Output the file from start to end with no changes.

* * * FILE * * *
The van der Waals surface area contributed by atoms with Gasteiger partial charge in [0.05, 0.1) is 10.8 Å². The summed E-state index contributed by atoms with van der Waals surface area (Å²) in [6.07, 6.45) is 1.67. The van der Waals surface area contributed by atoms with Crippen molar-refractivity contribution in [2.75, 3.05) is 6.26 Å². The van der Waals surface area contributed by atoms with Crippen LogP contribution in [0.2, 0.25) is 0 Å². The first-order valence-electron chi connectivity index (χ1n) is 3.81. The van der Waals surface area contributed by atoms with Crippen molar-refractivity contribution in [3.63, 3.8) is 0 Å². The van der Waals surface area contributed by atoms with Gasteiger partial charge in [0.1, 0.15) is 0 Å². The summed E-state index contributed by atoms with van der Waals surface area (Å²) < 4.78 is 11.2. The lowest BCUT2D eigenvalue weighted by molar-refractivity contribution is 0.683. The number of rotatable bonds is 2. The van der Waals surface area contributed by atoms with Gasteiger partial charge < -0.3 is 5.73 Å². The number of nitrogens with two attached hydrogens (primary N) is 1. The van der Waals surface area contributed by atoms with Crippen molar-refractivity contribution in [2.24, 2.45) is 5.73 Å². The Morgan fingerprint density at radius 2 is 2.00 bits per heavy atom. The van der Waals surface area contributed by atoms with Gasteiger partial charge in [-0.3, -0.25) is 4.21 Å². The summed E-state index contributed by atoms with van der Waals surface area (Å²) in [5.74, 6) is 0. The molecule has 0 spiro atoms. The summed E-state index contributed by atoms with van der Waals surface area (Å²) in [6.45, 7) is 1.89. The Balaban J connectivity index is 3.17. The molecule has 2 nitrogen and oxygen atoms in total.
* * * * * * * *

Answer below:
The van der Waals surface area contributed by atoms with Gasteiger partial charge in [0.05, 0.1) is 10.8 Å². The summed E-state index contributed by atoms with van der Waals surface area (Å²) in [6.07, 6.45) is 1.67. The van der Waals surface area contributed by atoms with Crippen molar-refractivity contribution in [2.75, 3.05) is 6.26 Å². The van der Waals surface area contributed by atoms with Crippen LogP contribution in [0.2, 0.25) is 0 Å². The first-order valence-electron chi connectivity index (χ1n) is 3.81. The van der Waals surface area contributed by atoms with Crippen molar-refractivity contribution in [3.63, 3.8) is 0 Å². The van der Waals surface area contributed by atoms with Gasteiger partial charge in [0.1, 0.15) is 0 Å². The summed E-state index contributed by atoms with van der Waals surface area (Å²) < 4.78 is 11.2. The lowest BCUT2D eigenvalue weighted by molar-refractivity contribution is 0.683. The number of rotatable bonds is 2. The van der Waals surface area contributed by atoms with Gasteiger partial charge < -0.3 is 5.73 Å². The number of nitrogens with two attached hydrogens (primary N) is 1. The van der Waals surface area contributed by atoms with Crippen molar-refractivity contribution in [2.24, 2.45) is 5.73 Å². The Morgan fingerprint density at radius 2 is 2.00 bits per heavy atom. The van der Waals surface area contributed by atoms with Gasteiger partial charge in [-0.3, -0.25) is 4.21 Å². The summed E-state index contributed by atoms with van der Waals surface area (Å²) in [5.74, 6) is 0. The molecule has 0 spiro atoms. The summed E-state index contributed by atoms with van der Waals surface area (Å²) in [6.45, 7) is 1.89. The Balaban J connectivity index is 3.17. The molecule has 2 nitrogen and oxygen atoms in total.